A Texas governor’s power to call a special legislative session includes setting its agenda. That list of issues tells legislators and the rest of us what the governor thinks is important enough to demand extra time from lawmakers.

The state’s troubled foster care system (and the well-documented dangers it poses for foster children in Texas) isn’t on the list, despite persistent problems. Persistent, in this case, means problems that have festered for so long there is no longer any excuse for ignorance of them. Those persistent problems have been getting regular and noisy attention from U.S. District Judge Janis Jack, who signaled her frustration and a change in tactics after cutting a hearing short last Tuesday.

“All I want us to do is get together and find solutions,” Jack said. “I’m not interested in sanctions or putting feet to the fire anymore. I just want these children to be safe.”

Lawmakers have a federal windfall of $16 billion in COVID-19 response funds to spend, some of which might be used to improve the lot for foster children, but money and new state laws aren’t the only problems here. They aren’t even the biggest ones.

The big failing is Texas’ neglect of foster children and of the safety net offered over the life of the foster system, which has been the subject of federal court fights for a decade.

Maybe it needs legislative attention right now, and maybe that can wait. But it does need attention from the state’s political leaders. It’s in federal court because the state hasn’t given the kids in the program their due, sometimes falling below the minimal level of care the state requires of parents.

Another way to say that: If a Texas parent treated children the way the state is sometimes doing, those children would be taken away for their safety.

The Texas Tribune’s Reese Oxner reported on the hearing: “For three hours, the judge, legal counsel for Texas foster children and state officials had been discussing new findings from court-appointed watchdogs. Details included unlicensed and dangerous placements — such as offices and hotels — where foster children spent the night and in which many were given the wrong or improper doses of medication, exposed to sexual abuse or engaged in self harm.”

Gov. Greg Abbott has five things on the agenda for the special session that started Monday: drawing new political maps to reflect the latest census numbers, spending that COVID-19 relief money, requiring transgender student athletes to play only on teams aligned with their gender assigned at birth, blocking school districts from requiring masks to limit the spread of the coronavirus, and protecting dogs from being chained without water and shelter.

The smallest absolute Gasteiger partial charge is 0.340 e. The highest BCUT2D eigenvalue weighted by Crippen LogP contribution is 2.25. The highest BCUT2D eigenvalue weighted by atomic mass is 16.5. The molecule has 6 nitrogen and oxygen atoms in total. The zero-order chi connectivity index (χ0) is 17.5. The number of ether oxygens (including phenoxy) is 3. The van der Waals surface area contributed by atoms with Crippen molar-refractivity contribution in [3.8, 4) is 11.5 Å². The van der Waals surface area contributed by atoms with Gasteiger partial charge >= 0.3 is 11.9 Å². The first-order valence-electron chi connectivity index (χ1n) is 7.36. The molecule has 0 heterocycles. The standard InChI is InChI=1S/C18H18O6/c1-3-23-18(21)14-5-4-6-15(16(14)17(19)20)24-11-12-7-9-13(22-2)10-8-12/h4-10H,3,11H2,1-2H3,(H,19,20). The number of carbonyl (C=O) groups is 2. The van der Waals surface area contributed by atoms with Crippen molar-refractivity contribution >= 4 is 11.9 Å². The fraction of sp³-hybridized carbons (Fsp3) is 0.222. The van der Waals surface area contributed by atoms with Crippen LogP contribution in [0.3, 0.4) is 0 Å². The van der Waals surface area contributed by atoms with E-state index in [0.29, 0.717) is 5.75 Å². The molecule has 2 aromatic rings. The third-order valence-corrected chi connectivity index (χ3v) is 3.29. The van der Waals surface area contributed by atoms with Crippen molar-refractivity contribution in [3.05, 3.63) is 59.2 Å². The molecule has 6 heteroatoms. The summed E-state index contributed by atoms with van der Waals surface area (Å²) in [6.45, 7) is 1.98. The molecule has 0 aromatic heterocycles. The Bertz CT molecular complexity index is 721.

Foster care isn’t on the governor’s menu.

Lt. Gov. Dan Patrick has his own list of priorities. Because he doesn’t control the agenda, he’s working inside of it, proposing a spending wish list for that $16 billion in federal money that’s up for discussion. He wants property tax relief and money for the state’s unemployment insurance fund. That’ll be competitive, as others have proposed using the money for infrastructure, broadband expansion and rural hospitals, to name just a few.

Foster care isn’t on his list, either.

Jack ruled in 2015 that the state was violating the constitutional rights of foster children, exposing them to unreasonable risk of harm. It’s a lot of kids, too — more than 28,000 as of Sept. 7.

At this most recent hearing on the results of the latest report on problems with foster care in Texas, the judge told state officials she’s seen enough studies about what’s wrong. She wants a plan for a remedy and wants the governor’s explicit support for it.

State agency executives answer to the governor, and they’re working on this. The governor probably has someone monitoring the problem. It’s not a new one, and it’s still a mess. It bubbles to the surface every so often — mainly when Jack raises her judicial voice or when something terrible happens with a child.

She’s done it again, but as the Legislature starts its third special session of 2021, foster care doesn’t share the spotlight with the issues pushed by the state’s top political leaders — either for legislative or public attention.

They’re talking about session issues, as you would expect, but their agendas extend beyond what the Texas Legislature is doing, including, for example, their concerns about the increased number of migrants trying to cross the border between the U.S. and Mexico.

Foster care in Texas doesn’t seem to be on those lists, either.

— Ross Ramsey is executive editor and co-founder of Texas Tribune.

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— Ross Ramsey is executive editor and co-founder of Texas Tribune.